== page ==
On Sunday, I went to a Guardian Masterclass* for aspiring freelance journalists. It was a fantastic day run by industry professionals who were unbelievably positive and keen to share their knowledge. There was none of that “well, print journalism’s a sick, dying horse these days, so if I were you lot, I’d stick to basket-weaving or whatever it is mere peasants do to make a living”. I can’t fault the event at all, but there was one little thing that bugged me: a Q & A session with Guardian journalist Marina Hyde was derailed by at least four questions on the issue of online comments, and how writers deal with them. One question on it would have been fine, but four? I just don’t think they’re important enough to warrant half an hour of discussion. (A whole blog post’s worth of discussion, yes, but no-one’s paying for this. Yet.)
Online comments – who are they good for?
*well, I say that. In order to be in London for 9.30am, I got to the station at half-7. Whereupon I was told “there’s a broken-down train at Gatwick, so nothing’s going further than there”. Four hours, four trains, a brief car journey and seemingly all the stations in Sussex later, I got to Victoria. By some brilliant stroke of luck, I made it to the Royal College of Medicine – where the event was being held – at the first coffee break, so I didn’t have to sneak into an auditorium and make a spectacle of myself.
Anyway, Marina Hyde’s perspective on below-the-line comments was fairly straightforward, and ran something along the lines of: “I don’t care, and I don’t have time to read them anyway… I think they should be there, because if I’m pissing on people’s opinions above the line, then they should be able to piss on mine in the comments” (I’m paraphrasing, but she definitely said “pissing”. You can ask her). She mentioned that some columnists don’t think readers should be able to comment at all, and as an aspiring writer, I can absolutely see why.
In theory, the comments section is a safe space for debating the issue being written about above the line, which is well and good and dandy. In practice, however, it seems to be flypaper for headcases. And I don’t mean the genuinely mentally ill, I mean the people whose opinions are a bit… Daily Mail on steroids. “This country’s gone to the dogs” and “back in my day” and the like. People write because they want to connect with readers, plant ideas, raise a smile, provoke discussion, and so to be a writer who is against online comments can be a bit of a contradiction. The trouble is, in the Venn diagram of “people who have the time and inclination to write comments on newspaper articles” and “people whose opinions are well-informed and logically sound”, there isn’t an awful lot of overlap.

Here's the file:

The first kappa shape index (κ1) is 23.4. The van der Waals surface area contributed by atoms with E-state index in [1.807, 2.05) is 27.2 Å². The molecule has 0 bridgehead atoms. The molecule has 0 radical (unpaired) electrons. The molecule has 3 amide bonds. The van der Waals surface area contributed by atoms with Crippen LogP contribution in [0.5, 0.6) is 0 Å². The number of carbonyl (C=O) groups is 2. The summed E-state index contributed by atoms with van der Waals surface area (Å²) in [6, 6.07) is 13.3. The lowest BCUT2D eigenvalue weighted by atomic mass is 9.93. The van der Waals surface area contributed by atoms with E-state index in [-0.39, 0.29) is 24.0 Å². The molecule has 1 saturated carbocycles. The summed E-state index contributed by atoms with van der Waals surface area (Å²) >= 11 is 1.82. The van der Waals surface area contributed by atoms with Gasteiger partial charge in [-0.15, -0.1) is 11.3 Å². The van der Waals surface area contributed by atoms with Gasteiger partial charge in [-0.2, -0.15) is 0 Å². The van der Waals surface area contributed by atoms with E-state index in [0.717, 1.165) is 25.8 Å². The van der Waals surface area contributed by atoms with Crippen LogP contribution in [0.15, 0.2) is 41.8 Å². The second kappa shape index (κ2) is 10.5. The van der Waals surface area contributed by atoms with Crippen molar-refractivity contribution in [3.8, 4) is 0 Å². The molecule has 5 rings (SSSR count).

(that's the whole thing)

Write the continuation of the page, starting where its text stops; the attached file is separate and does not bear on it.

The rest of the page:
There is a tiny voice in my head – and it’s one I’m working on drowning out – that keeps saying, “Is it absolutely necessary that we can publish our every opinion for all to see?” Yes, I’m aware of how that sounds – it’s a bit anti-free speechy, and a bit rich coming from a blogger. But if you look at Twitter, and the amount of abuse aimed at high-profile writers, then you might see what I’m getting at. It’s a related issue – from the safety of a keyboard, people feel they can say anything, and the notion of having to answer for your actions is forgotten. How else do you explain the bomb threats, rape threats and disgusting language directed at Grace Dent, Hadley Freeman, Mary Beard, India Knight, to name just a few? From a distance, it’s easy to say, “well, the people saying this stuff are clearly arseholes, and too childish to bother getting stressed about”, but if you’re facing it day in, day out, while simply trying to do your job, I should imagine it gets pretty fucking old.
I suppose there are measures in place – comments are moderated, offensive language doesn’t usually get through. But that’s only a small part of the problem; it would be lovely if before you could publish a comment on an online article, you had to answer the question: “will your comment improve anything for anyone today?”
Unfortunately, there will always be ill-informed idiots, and the internet’s just another platform for them. I’m still not sure online comments are a complete necessity, but maybe I’m missing something. I’d say I just won’t read them, but everyone likes to feel morally superior once in a while, so I doubt I’ll be giving up my Mail Online habit any time soon. Which is sad, really.